The temporary Chief Executive of the UK Gambling Commission (UKGC), Andrew Rhodes, has released a video reaction to the independent review of Football Index’s demise.
The Commission has developed new standards in how it examines the risks of novel products recommended by the review, as well as a stronger working connection with the Financial Conduct Authority, as reported last week (FCA).
The UKGC noted that it is confronted with numerous issues, and Rhodes wanted to share the commission’s perspective on the review’s findings.
“The Independent Report concluded that the Commission did take a lot of steps in relation to Football Index, to try and bring the product into regulatory compliance, and to try and protect its customers,” he said.
Rhodes, on the other hand, concurred with the ruling that the “Commission ultimately took too long in reaching a final decision” to pursue regulatory action against Bet Index, the business that manages Football Index.
In response to inquiries about why the UKGC licenced Football Index, Rhodes stated that the corporation had modified the product for which it was initially licenced.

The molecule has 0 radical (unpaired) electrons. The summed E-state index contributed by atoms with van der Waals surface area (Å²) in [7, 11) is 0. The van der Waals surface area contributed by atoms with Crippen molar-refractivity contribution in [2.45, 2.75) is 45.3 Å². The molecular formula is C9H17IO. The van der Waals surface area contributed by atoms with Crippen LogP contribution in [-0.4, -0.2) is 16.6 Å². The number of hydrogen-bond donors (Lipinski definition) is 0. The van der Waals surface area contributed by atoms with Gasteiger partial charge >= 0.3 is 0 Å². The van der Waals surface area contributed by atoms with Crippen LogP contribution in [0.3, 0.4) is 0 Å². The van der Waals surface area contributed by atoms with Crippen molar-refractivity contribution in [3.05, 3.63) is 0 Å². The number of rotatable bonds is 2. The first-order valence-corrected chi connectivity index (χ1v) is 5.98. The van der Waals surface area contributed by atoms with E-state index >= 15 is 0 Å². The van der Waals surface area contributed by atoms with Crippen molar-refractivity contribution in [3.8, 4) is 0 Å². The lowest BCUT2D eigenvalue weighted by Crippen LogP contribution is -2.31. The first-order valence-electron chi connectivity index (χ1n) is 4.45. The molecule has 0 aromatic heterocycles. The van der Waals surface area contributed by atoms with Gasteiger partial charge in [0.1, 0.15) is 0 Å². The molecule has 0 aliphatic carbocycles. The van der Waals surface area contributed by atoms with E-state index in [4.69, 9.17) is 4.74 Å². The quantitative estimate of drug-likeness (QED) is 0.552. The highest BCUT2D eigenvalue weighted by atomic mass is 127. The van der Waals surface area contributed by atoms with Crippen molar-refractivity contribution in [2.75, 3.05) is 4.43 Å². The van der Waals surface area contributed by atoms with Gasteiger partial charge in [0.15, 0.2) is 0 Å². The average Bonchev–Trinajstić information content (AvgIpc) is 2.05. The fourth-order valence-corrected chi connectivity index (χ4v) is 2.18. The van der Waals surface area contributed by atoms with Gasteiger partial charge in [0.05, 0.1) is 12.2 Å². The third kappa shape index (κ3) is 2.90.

Rhodes added: “The product that we licensed was one where customers could place a bet on the future of a football player and be paid a dividend, based on the performance of the player. Those dividends might reach the value of the original bet, but they may not.
“We did not licence the product for the sale of bets, known as shares between users. Once it became clear that Football Index was not operating according to its original licence, the Gambling Commission faced difficult choices in its regulatory approach.”
Complexities of regulatory enforcement
The complexities of pursuing regulatory enforcement against Football Index, according to Rhodes, are highlighted by the fact that the company would have collapsed instantly if the Commission had ordered its licence to be suspended, putting player balances, funds, and open bets at risk of being terminated.
Despite the fact that Football Index’s offering had changed, the UKGC’s compliance teams noted that the company had continued to fulfil its LCCP obligations by safeguarding account balances and paying dividends until the “last minute.”
Rhodes continued: “Although Football Index got into serious financial difficulties, it did meet its liabilities and ensure that cash balances were protected. Though we recognise that isn’t where most customers had their funds.”
In terms of player compensation and loss recovery, Rhodes stated that the Commission had no obligation to cover original stakes.
“I’m afraid the answer is no. Gambling products do not have the same protections as financial services products do,” he said. “Many industries offer a mandatory or voluntary compensation scheme that provides some protection to customers in the event of a company collapse.
“Gambling is not regulated that way, it’s regulated as a leisure activity, it is one of the reasons we recommend that no one bets with more that they can afford.”